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CA family lawyerGoing through a divorce has been proven to be one of the most challenging experiences for parents who decide to file. When children are involved, divorce tends to be a much more complicated process. Making decisions on child support, child custody, and visitation rights can be tough. If the child’s grandparents are involved in his or her life, then they may have the opportunity to file for visitation rights, under certain conditions.

When Are Visitation Rights Granted to the Grandparents?

A grandparent can ask for visitation rights with his or her grandchild under California law. However, there are some criteria that must be met for these rights to be officially granted. The court must find that there is a pre-existing relationship between the grandchild and grandparent, and visitation rights are in the best interest of the grandchild. The court must also take into account the best interest of the child in having visitation with the grandparent with the parents’ rights to make decisions for the child.

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San Jose Child Custody LawyerWhen parents make the decision to file for divorce, the sudden change can have a huge impact on their children, who are used to having both parents around all the time. Creating a parenting plan that outlines child custody and visitation rights is beneficial, so that each parent can still be a part of their children’s lives.

What is a Parenting Plan?

A parenting plan is a written agreement between both parents that outlines a schedule for when the children will spend time with each parent, as well as how the parents will make decisions for the sake of their children, including the children’s health and education. Both the parents and children will have an idea of what to expect when a parenting plan is in place, and this document will become a court order after it is signed by both parents.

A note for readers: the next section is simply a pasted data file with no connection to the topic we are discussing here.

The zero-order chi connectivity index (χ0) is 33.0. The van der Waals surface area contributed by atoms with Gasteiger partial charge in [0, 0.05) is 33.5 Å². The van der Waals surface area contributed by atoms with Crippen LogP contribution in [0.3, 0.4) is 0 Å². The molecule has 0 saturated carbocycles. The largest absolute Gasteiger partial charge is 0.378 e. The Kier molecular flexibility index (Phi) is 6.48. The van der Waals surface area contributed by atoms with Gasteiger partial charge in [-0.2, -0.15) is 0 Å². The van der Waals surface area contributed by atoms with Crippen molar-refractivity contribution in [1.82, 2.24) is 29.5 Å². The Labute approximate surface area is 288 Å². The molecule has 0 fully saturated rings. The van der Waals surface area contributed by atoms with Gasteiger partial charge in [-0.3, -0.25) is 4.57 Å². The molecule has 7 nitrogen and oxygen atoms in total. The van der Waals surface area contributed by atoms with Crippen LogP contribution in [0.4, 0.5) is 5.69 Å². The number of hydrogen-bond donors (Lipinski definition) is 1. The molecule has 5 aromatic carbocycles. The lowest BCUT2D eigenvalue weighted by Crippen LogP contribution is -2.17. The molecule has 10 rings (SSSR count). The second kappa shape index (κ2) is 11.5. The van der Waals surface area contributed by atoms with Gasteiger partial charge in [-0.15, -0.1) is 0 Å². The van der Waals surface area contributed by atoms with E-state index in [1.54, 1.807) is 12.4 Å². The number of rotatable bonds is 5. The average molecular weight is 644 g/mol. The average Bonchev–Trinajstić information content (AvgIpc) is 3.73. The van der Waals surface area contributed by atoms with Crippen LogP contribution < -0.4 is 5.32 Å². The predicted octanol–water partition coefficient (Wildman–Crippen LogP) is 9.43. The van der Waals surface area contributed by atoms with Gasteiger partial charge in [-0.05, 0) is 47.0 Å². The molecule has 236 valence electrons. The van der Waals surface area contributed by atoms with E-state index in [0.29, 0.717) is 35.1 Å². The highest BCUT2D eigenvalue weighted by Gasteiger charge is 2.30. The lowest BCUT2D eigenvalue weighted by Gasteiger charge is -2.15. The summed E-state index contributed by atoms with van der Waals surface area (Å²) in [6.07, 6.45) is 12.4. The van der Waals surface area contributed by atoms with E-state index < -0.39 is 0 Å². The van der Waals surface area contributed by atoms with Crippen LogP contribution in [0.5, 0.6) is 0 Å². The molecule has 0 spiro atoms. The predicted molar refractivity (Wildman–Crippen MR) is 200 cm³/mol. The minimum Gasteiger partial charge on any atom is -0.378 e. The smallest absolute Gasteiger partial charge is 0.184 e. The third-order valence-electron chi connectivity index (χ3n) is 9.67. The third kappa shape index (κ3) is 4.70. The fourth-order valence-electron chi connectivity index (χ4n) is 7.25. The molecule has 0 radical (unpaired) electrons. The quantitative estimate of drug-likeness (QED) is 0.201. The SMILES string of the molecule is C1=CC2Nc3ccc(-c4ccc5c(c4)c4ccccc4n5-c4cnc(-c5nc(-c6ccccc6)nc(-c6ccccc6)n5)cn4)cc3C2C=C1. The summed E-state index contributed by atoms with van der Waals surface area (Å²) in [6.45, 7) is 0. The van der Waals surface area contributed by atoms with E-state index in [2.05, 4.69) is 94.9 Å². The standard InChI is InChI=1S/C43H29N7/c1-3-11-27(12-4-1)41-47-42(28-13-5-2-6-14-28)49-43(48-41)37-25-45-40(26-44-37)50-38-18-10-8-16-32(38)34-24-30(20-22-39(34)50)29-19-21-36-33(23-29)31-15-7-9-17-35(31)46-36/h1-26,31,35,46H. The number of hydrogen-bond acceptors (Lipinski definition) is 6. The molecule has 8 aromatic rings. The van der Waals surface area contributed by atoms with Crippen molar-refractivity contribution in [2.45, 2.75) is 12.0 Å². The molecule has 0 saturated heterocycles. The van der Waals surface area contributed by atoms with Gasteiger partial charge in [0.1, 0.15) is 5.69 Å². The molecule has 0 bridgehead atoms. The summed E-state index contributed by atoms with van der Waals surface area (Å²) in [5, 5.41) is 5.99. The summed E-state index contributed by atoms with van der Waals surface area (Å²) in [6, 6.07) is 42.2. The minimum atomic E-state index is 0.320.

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San Jose grandparents’ rights attorney, grandparent visitation, Illinois child custody,  visitation proceedings, visitation agreementGrandparents can be the backbone of any family. Unfortunately, when families change due to divorce or relationship breakdown, grandparents can often be left out when it comes to the children.

Whether it is due to parents having to share custody, which cuts into grandparent time, or with relationships with the other parent severing, many grandparents feel suddenly left out of the lives of their grandchildren.

California law gives grandparents the right to “reasonable” visitation if they seek it in court or through mediation.

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Common problems after contentious divorces involving children include alienation and intrusions to visitation rights, and we discussed how to avoid alienation in our last post. This post involves challenges parents may face in regards to visitation rights.

About Visitation - Trying to distance children from one parent is harmful, but there is also danger when a parent subtly thwarts visitation rights or ignores visitation rights. Children need consistency after a divorce, and meeting with a parent at agreed upon times helps provide stability and lets children know the noncustodial parent is still there for them.

Interfering with Visitation: This happens if a custodial parent cuts visitation short, regularly cancels and changes scheduled times, presses kids for information about visiting with the other parent and more. The parent with sole child custody does have more discretion and may need to make changes sometimes but cannot abuse this position. Noncustodial parents should act the same way here as with stopping alienation.

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While divorce is the right choice for many couples, dissolving a marriage tends to cause a lot of hurt feelings. Many former partners never want to see their exes again, but this is not an option when a couple has a minor child or children as the reality is that many parents must set aside their animosity and work together for a child's sake. Here are some obstacles you may face when determining child custody and visitation.

Alienation - This takes place when a parent does not honor the other parent's visitation rights and tries to keep a child away from the other parent. Your spouse might seem like the worst person in the world to you, but your child likely disagrees. Additionally, a judge will probably take your child's side. Unless a parent is unfit, courts typically believe both parents should be involved in a child's life.

Avoid Alienation: Judges do their best to stop alienation before it occurs, so you are less likely to receive primary custody if you seem focused on your grudge against your partner and unlikely to cooperate. Show a judge that you can put your children's best interests before yours to have the best chance at joint or full custody.

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